The blog spot From THE Bookshelf Posted way back in 1998 at http://nursingdiary.nursezone.com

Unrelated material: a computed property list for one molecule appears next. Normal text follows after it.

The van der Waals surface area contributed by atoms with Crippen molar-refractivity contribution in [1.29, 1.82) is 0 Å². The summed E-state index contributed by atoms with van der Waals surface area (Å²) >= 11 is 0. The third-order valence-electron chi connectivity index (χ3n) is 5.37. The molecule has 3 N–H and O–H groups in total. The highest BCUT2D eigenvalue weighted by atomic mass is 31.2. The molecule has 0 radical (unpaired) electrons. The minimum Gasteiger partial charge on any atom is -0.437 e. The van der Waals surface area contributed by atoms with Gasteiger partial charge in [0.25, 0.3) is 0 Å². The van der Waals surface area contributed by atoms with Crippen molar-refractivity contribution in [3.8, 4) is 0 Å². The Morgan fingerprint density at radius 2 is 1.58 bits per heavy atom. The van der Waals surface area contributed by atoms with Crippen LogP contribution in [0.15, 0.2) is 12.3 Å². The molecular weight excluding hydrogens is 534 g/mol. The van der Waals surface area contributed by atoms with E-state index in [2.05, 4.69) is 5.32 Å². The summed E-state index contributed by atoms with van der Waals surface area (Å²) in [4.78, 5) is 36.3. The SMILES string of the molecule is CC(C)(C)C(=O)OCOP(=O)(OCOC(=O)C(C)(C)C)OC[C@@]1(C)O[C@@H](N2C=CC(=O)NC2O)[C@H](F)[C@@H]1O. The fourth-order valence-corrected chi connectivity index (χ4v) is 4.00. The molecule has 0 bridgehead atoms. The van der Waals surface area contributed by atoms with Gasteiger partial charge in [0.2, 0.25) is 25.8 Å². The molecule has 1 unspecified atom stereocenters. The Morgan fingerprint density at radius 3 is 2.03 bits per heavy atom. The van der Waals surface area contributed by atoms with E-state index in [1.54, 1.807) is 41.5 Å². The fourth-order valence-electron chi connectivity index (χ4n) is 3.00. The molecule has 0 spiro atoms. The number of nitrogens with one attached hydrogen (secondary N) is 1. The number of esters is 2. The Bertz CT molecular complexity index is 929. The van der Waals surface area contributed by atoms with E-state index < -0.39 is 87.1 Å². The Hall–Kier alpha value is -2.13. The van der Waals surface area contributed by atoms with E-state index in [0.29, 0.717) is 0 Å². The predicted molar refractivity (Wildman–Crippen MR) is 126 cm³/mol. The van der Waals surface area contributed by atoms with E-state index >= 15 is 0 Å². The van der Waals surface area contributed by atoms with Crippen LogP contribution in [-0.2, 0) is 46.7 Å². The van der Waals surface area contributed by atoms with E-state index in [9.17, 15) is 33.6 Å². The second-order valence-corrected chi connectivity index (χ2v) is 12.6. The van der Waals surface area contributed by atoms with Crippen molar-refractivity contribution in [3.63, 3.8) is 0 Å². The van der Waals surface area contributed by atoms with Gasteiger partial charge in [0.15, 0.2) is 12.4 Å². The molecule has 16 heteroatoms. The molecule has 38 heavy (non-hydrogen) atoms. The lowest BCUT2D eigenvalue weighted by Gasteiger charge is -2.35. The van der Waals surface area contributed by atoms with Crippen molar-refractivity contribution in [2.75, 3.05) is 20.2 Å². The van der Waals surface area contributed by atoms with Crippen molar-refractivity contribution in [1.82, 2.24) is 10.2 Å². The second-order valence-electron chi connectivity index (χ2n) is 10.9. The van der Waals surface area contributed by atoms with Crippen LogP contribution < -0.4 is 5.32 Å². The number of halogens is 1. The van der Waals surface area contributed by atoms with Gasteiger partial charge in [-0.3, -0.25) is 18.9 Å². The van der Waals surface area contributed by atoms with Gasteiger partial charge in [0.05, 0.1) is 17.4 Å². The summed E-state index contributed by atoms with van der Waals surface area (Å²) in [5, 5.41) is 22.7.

Think about who might be listening Perhaps you were walking down a deserted hospital corridor, discussing in quiet tones the details of a patient’s care with a fellow RN. Maybe a similar discussion took place with one or more nurses during a regular shift change report. Whatever the situation, the absence of visibly obvious listening ears does not mean no one is hearing your words. A neonatal intensive care physician, who was hospitalized for three months after being severely injured in a bicycle accident, learned a lesson during her recovery that is of value to all who are involved in patient care. Because of her injuries, including fractures that required traction, the doctor was limited to lying flat on her back, unable to see much of what was going on around her. She was also intubated for a time, which temporarily curtailed her ability to speak. Despite the doctor’s limitations with verbal communication and visual observation, her sense of hearing was not compromised and she did plenty of listening, often hearing conversations not intended for her ears. A dramatic example of what can happen when nurses let down their guard when discussing patient care occurred early in the physician’s recovery period. Her injuries were severe and required several surgeries in the days following her accident. Her condition stabilized but she still required intensive care. As she lay in the ICU she overheard a conversation coming from the nurses’ station questioning the care being given a patient: “Why are we continuing to (life) support her? Shouldn’t we let her go?” The doctor, her thoughts muddled by the effects of narcotics and the anesthesia administered earlier in the day, was convinced that she was the patient the nurses were discussing. Overcome by anxiety, she summoned a nurse and, although it was near midnight, insisted that her husband be called. She urgently asked him, “Am I going to die?” He calmly reassured her that, although her injuries had been life threatening initially, she was improving and making progress every day and she needn’t worry about dying. Although the incident was at the forefront of her mind, it was weeks before she revealed that it was the nurses’ words that had prompted her to make that frantic phone call. Her lengthy recovery period gave the doctor more than ample time to relive the upsetting incident and she realized that she, too, had probably conducted sensitive conversations within earshot of families and patients who overheard and misinterpreted her words. She vowed that she would, thereafter, be actively aware of what she said and where and how loudly she said it. It is good to be reminded that we need to be vigilant about privacy when engaged in confidential conversations. As nurses we know the importance of patient privacy and that of reassuring patients and family rather than upsetting them, so why do we so often slip up? The doctor mentioned here thinks we unwittingly fall into a sort of complacency. Nurses are busy, and dealing with the immediacy of life and death must come first. As a result, we may unintentionally allow the finding of an optimum time and place for such discussions to drop a few notches on the priority list. Perhaps we think that a certain background noise level—one caused by respirators and monitors—will drown out our words. The doctor’s frightening experience should be the clicher wakeup call for all of us to be mindful that listeners, intentional or accidental, are everywhere whether we can see them or not — and even when we think they can’t hear us. +